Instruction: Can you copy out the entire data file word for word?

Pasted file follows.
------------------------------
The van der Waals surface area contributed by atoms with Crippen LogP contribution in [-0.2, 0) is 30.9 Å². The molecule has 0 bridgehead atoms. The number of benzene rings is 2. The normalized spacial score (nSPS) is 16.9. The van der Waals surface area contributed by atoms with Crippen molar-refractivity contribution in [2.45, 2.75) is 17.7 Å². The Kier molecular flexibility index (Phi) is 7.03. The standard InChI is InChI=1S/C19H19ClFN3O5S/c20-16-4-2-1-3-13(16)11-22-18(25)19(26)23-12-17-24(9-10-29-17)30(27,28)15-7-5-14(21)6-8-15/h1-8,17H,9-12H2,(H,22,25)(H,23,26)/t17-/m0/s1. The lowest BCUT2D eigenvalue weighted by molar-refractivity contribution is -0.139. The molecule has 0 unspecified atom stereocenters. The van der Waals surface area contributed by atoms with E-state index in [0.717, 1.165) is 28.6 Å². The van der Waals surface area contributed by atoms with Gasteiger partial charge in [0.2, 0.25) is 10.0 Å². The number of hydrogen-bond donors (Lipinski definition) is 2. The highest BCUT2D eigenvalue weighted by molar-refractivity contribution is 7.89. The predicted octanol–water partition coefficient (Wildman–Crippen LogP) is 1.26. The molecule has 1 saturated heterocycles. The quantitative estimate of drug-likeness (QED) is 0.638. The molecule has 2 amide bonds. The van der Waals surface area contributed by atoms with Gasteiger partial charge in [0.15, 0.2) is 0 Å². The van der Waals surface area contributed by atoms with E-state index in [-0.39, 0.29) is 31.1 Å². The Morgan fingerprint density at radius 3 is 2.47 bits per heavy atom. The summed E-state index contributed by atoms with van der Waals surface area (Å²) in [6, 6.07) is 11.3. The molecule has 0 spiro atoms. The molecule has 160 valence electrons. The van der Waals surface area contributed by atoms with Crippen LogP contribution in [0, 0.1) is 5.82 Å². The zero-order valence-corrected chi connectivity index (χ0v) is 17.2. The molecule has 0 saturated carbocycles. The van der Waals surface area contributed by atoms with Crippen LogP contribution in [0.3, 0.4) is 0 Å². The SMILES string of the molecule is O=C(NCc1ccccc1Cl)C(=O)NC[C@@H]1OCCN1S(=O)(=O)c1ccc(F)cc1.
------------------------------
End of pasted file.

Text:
The van der Waals surface area contributed by atoms with Crippen LogP contribution in [-0.2, 0) is 30.9 Å². The molecule has 0 bridgehead atoms. The number of benzene rings is 2. The normalized spacial score (nSPS) is 16.9. The van der Waals surface area contributed by atoms with Crippen molar-refractivity contribution in [2.45, 2.75) is 17.7 Å². The Kier molecular flexibility index (Phi) is 7.03. The standard InChI is InChI=1S/C19H19ClFN3O5S/c20-16-4-2-1-3-13(16)11-22-18(25)19(26)23-12-17-24(9-10-29-17)30(27,28)15-7-5-14(21)6-8-15/h1-8,17H,9-12H2,(H,22,25)(H,23,26)/t17-/m0/s1. The lowest BCUT2D eigenvalue weighted by molar-refractivity contribution is -0.139. The molecule has 0 unspecified atom stereocenters. The van der Waals surface area contributed by atoms with E-state index in [0.717, 1.165) is 28.6 Å². The van der Waals surface area contributed by atoms with Gasteiger partial charge in [0.2, 0.25) is 10.0 Å². The number of hydrogen-bond donors (Lipinski definition) is 2. The highest BCUT2D eigenvalue weighted by molar-refractivity contribution is 7.89. The predicted octanol–water partition coefficient (Wildman–Crippen LogP) is 1.26. The molecule has 1 saturated heterocycles. The quantitative estimate of drug-likeness (QED) is 0.638. The molecule has 2 amide bonds. The van der Waals surface area contributed by atoms with Gasteiger partial charge in [0.15, 0.2) is 0 Å². The van der Waals surface area contributed by atoms with E-state index in [-0.39, 0.29) is 31.1 Å². The Morgan fingerprint density at radius 3 is 2.47 bits per heavy atom. The summed E-state index contributed by atoms with van der Waals surface area (Å²) in [6, 6.07) is 11.3. The molecule has 0 spiro atoms. The molecule has 160 valence electrons. The van der Waals surface area contributed by atoms with Crippen LogP contribution in [0, 0.1) is 5.82 Å². The zero-order valence-corrected chi connectivity index (χ0v) is 17.2. The molecule has 0 saturated carbocycles. The van der Waals surface area contributed by atoms with Crippen LogP contribution in [0.3, 0.4) is 0 Å². The SMILES string of the molecule is O=C(NCc1ccccc1Cl)C(=O)NC[C@@H]1OCCN1S(=O)(=O)c1ccc(F)cc1.